The answer to this question is, surprisingly, not clear. For
Ontario, Quebec, Manitoba and the Yukon, the provincial human
rights legislation treats mandatory retirement as age
discrimination regardless of what age it is imposed at. Federally,
an amendment to the Canadian Human Rights Act will abolish
mandatory retirement as of December 15, 2012 by way of Bill
It is in the other provinces and territories where the answer is
more complicated. Although all of these other jurisdictions
prohibit discrimination on the basis of age and, therefore, make
mandatory retirement illegal by defining it as age discrimination,
all have some stated exceptions. New Brunswick human rights
legislation allows mandatory retirement where the terms or
conditions of any bona fide retirement or pension plan
provide for it. Saskatchewan, British Columbia, Alberta, Prince
Edward Island, Nunavut and the Northwest Territories legislation
provide an exception for the operation of a bona
fide/genuine/good faith retirement or pension plan. Nova
Scotia legislation provides an exception for the operation of a
bona fide pension plan.
Newfoundland and Labrador's Human Rights Act
provides that age discrimination does not apply to a good faith
retirement or pension plan, but this exception does not apply to a
good faith retirement or pension plan that requires a person to
retire at an age set out in the plan. Generally, this would mean
that mandatory retirement at a certain age is not allowed, even
pursuant to a good faith retirement or pension plan. However, the
legislation has yet to be interpreted by a court or tribunal.
What does the operation of a bona fide pension plan
mean? The Human Rights Board of Inquiry dealt with that question in
regards to the Nova Scotia legislation in Theriault v.
Conseil Scolaire Acadien Provincial (CSPA),  NSHRBID
No 2. In Theriault, the Board of Inquiry held that
employers seeking to rely on this exception must prove that the
bona fide pension plan must be prevented from operating if
participants continue working past a defined retirement age. The
Human Rights Panel addressing this issue with respect to the PEI
legislation found much the same in Nilsson v.
University of Prince Edward Island,  PEIHRBID. In
Nilsson, the Panel differentiated the language of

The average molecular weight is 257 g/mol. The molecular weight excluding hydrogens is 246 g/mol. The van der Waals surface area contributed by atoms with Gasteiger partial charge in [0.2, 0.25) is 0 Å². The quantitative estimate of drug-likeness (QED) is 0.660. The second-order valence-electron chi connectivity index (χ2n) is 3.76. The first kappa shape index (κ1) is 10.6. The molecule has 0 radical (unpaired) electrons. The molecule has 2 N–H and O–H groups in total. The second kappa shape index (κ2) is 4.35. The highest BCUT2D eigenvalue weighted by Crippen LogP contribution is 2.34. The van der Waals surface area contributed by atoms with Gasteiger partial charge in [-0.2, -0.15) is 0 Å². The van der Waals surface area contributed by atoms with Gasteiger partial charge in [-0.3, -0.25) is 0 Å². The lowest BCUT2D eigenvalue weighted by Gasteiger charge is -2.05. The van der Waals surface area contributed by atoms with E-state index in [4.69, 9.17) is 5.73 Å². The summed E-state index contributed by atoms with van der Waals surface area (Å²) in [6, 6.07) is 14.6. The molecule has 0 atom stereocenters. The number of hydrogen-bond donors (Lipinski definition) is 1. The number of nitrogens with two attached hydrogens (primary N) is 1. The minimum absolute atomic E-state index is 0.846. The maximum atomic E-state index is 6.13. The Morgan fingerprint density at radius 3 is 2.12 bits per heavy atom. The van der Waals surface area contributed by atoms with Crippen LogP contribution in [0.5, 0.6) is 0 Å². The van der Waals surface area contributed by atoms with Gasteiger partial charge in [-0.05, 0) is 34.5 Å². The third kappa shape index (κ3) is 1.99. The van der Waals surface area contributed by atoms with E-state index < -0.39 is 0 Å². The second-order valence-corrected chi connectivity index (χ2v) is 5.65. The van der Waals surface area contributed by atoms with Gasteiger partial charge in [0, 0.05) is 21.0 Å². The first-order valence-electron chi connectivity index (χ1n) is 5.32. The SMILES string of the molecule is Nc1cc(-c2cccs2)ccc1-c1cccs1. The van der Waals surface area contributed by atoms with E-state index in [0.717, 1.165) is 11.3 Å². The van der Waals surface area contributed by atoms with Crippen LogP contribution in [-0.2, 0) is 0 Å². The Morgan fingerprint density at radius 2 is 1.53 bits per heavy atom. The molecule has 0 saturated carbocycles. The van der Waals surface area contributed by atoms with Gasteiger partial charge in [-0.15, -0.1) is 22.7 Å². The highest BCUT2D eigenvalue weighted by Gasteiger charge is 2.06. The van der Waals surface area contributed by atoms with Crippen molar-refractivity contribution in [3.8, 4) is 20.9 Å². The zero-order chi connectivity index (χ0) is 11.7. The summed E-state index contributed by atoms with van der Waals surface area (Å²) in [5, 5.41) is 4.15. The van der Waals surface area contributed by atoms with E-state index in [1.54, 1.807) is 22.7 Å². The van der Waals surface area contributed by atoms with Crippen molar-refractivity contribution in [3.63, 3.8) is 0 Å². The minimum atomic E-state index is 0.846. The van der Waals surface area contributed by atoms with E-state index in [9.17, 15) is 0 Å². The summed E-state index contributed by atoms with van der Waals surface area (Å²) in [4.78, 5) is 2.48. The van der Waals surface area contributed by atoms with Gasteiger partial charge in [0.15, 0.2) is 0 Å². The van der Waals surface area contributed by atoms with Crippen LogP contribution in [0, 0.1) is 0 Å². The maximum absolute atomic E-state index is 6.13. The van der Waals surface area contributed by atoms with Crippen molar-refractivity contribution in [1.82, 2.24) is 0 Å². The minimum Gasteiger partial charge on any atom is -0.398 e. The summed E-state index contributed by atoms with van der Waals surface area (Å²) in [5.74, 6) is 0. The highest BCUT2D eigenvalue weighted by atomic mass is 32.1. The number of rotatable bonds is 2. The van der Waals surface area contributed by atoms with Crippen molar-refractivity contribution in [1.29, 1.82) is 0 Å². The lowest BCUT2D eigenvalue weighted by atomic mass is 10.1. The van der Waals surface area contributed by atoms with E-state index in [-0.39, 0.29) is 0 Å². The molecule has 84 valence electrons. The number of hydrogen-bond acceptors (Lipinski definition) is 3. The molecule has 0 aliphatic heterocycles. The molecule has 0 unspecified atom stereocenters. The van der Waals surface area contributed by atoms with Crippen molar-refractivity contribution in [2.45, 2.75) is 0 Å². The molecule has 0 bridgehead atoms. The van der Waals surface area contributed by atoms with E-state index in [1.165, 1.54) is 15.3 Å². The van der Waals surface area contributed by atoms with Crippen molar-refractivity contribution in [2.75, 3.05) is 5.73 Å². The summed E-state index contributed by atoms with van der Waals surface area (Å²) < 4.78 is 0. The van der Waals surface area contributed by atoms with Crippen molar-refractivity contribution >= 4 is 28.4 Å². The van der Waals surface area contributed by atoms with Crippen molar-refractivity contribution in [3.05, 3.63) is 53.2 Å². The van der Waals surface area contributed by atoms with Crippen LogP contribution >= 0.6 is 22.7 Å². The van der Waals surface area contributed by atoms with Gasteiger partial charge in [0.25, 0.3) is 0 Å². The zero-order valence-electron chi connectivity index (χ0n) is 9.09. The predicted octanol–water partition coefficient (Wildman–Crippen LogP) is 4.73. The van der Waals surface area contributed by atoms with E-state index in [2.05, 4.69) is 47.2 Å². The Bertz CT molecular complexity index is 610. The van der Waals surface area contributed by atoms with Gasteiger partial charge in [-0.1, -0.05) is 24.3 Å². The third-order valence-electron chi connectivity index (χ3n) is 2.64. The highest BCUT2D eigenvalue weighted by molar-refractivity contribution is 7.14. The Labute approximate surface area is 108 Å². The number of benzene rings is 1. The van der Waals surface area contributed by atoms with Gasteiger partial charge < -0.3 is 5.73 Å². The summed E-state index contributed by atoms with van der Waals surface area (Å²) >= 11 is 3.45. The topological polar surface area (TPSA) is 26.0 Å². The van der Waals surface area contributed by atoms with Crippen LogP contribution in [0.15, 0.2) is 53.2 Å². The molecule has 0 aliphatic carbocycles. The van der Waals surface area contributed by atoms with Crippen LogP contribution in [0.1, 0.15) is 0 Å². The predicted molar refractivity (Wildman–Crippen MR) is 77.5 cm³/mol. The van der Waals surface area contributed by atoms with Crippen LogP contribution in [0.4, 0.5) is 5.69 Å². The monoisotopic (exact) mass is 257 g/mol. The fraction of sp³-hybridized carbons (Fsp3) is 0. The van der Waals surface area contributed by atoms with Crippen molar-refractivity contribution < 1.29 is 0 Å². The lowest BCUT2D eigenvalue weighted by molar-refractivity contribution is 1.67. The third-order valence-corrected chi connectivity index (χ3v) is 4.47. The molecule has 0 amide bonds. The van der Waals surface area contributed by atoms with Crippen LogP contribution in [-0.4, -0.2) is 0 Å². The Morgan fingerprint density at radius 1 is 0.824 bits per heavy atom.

affecting the "operation" of a bona fide pension
or retirement plan versus the New Brunswick language which uses the
broader language of affecting the "terms or conditions"
of any bona fide retirement or pension plan.
What does a bona fide/genuine/good faith retirement
plan look like? The Supreme Court of Canada dealt with that issue
in regards to the New Brunswick legislation in New Brunswick
(Human Rights Commission) v. Potash Corporation of
Saskatchewan Inc.,  2 S.C.R. 604. In that case, the
Supreme Court of Canada held that a retirement or pension plan must
be subjectively and objectively bona fide. Specifically,
it must be a legitimate plan that was adopted in good faith and was
not for the purpose of defeating protected rights.
For companies that are operating in different jurisdictions
across Canada, special attention must be paid to the differing
rules. However, the trend is moving towards banning mandatory
retirement across Canada, as can be seen in the legislative changes
removing the upper age limit to age discrimination in human rights
legislation over the last number of years making any efforts to
continue to impose mandatory retirement by a company fraught with
Back in July 2012, we covered "PVYW v Comcare" (No 2),  FCA 395, which concerned an employee in the HR department of an Australian government agency who was injured on a work-related trip to a country town in New South Wales.
The employee, Ashworth, alleged that the manager demanded that she close the door and then positioned herself in front of the closed door and started screaming and pointing her finger in the employee’s face.
A discussion on the judicial decision in a recent case, where a BC employer has successfully defended a claim for constructive dismissal despite taking away supervisory duties and moving the employee from an office to a cubicle.